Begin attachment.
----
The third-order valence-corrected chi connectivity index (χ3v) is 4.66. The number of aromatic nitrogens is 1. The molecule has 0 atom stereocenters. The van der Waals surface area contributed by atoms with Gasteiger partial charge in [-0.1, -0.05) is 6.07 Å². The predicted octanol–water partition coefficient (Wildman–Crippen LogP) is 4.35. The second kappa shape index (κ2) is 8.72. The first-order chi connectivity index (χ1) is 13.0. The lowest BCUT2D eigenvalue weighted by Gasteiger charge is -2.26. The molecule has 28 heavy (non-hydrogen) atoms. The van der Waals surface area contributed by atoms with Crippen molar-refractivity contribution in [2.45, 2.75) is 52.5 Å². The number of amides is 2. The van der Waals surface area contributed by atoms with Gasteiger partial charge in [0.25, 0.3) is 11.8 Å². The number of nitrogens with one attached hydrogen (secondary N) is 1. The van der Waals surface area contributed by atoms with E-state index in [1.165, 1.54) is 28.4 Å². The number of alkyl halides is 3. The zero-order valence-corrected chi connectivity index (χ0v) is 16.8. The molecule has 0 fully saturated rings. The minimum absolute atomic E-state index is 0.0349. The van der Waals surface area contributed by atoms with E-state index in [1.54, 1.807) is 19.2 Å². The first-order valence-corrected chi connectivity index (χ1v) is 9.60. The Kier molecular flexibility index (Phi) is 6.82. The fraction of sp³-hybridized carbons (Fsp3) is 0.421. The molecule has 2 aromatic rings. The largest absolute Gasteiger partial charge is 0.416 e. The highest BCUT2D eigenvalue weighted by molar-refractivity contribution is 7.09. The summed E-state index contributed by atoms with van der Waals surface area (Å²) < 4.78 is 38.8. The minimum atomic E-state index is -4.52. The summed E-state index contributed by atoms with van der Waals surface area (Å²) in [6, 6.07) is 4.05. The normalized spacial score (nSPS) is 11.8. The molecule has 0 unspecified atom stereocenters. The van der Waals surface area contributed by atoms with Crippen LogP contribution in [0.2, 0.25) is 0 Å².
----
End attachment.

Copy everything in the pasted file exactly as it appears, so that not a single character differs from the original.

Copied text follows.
The third-order valence-corrected chi connectivity index (χ3v) is 4.66. The number of aromatic nitrogens is 1. The molecule has 0 atom stereocenters. The van der Waals surface area contributed by atoms with Gasteiger partial charge in [-0.1, -0.05) is 6.07 Å². The predicted octanol–water partition coefficient (Wildman–Crippen LogP) is 4.35. The second kappa shape index (κ2) is 8.72. The first-order chi connectivity index (χ1) is 13.0. The lowest BCUT2D eigenvalue weighted by Gasteiger charge is -2.26. The molecule has 28 heavy (non-hydrogen) atoms. The van der Waals surface area contributed by atoms with Crippen molar-refractivity contribution in [2.45, 2.75) is 52.5 Å². The number of amides is 2. The van der Waals surface area contributed by atoms with Gasteiger partial charge in [0.25, 0.3) is 11.8 Å². The number of nitrogens with one attached hydrogen (secondary N) is 1. The van der Waals surface area contributed by atoms with E-state index in [1.165, 1.54) is 28.4 Å². The number of alkyl halides is 3. The zero-order valence-corrected chi connectivity index (χ0v) is 16.8. The molecule has 0 fully saturated rings. The minimum absolute atomic E-state index is 0.0349. The van der Waals surface area contributed by atoms with E-state index in [1.54, 1.807) is 19.2 Å². The first-order valence-corrected chi connectivity index (χ1v) is 9.60. The Kier molecular flexibility index (Phi) is 6.82. The fraction of sp³-hybridized carbons (Fsp3) is 0.421. The molecule has 2 aromatic rings. The largest absolute Gasteiger partial charge is 0.416 e. The highest BCUT2D eigenvalue weighted by molar-refractivity contribution is 7.09. The summed E-state index contributed by atoms with van der Waals surface area (Å²) < 4.78 is 38.8. The minimum atomic E-state index is -4.52. The summed E-state index contributed by atoms with van der Waals surface area (Å²) in [6, 6.07) is 4.05. The normalized spacial score (nSPS) is 11.8. The molecule has 0 unspecified atom stereocenters. The van der Waals surface area contributed by atoms with Crippen LogP contribution in [0.2, 0.25) is 0 Å².